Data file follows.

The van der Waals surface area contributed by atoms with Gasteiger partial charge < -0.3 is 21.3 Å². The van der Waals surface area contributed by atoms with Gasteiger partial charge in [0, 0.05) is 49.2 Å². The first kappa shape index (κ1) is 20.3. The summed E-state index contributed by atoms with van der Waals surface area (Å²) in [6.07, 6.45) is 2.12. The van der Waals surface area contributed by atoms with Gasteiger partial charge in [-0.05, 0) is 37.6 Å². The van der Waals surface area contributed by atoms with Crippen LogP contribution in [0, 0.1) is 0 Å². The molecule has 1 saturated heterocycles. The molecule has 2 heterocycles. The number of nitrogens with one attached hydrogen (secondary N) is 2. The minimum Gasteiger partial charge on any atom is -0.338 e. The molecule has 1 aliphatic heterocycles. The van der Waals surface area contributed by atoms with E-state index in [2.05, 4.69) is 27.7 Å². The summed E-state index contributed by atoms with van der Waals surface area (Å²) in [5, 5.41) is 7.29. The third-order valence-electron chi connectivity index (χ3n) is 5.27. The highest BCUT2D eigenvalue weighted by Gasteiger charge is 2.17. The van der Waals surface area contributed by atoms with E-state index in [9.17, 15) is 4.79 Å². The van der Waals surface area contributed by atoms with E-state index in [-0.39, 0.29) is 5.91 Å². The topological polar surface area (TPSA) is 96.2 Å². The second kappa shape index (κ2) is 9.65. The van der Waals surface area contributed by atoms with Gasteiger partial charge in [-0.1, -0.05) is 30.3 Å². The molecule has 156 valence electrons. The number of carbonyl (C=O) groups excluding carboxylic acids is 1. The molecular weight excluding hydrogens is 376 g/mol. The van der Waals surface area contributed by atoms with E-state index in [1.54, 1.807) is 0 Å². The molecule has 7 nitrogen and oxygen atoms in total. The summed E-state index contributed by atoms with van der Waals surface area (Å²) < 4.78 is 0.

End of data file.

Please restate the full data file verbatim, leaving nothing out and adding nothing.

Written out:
The van der Waals surface area contributed by atoms with Gasteiger partial charge < -0.3 is 21.3 Å². The van der Waals surface area contributed by atoms with Gasteiger partial charge in [0, 0.05) is 49.2 Å². The first kappa shape index (κ1) is 20.3. The summed E-state index contributed by atoms with van der Waals surface area (Å²) in [6.07, 6.45) is 2.12. The van der Waals surface area contributed by atoms with Gasteiger partial charge in [-0.05, 0) is 37.6 Å². The van der Waals surface area contributed by atoms with Crippen LogP contribution in [0, 0.1) is 0 Å². The molecule has 1 saturated heterocycles. The molecule has 2 heterocycles. The number of nitrogens with one attached hydrogen (secondary N) is 2. The minimum Gasteiger partial charge on any atom is -0.338 e. The molecule has 1 aliphatic heterocycles. The van der Waals surface area contributed by atoms with E-state index in [2.05, 4.69) is 27.7 Å². The summed E-state index contributed by atoms with van der Waals surface area (Å²) in [5, 5.41) is 7.29. The third-order valence-electron chi connectivity index (χ3n) is 5.27. The highest BCUT2D eigenvalue weighted by Gasteiger charge is 2.17. The van der Waals surface area contributed by atoms with E-state index in [9.17, 15) is 4.79 Å². The van der Waals surface area contributed by atoms with E-state index in [-0.39, 0.29) is 5.91 Å². The topological polar surface area (TPSA) is 96.2 Å². The second kappa shape index (κ2) is 9.65. The van der Waals surface area contributed by atoms with Gasteiger partial charge in [-0.1, -0.05) is 30.3 Å². The molecule has 156 valence electrons. The number of carbonyl (C=O) groups excluding carboxylic acids is 1. The molecular weight excluding hydrogens is 376 g/mol. The van der Waals surface area contributed by atoms with E-state index in [1.54, 1.807) is 0 Å². The molecule has 7 nitrogen and oxygen atoms in total. The summed E-state index contributed by atoms with van der Waals surface area (Å²) < 4.78 is 0.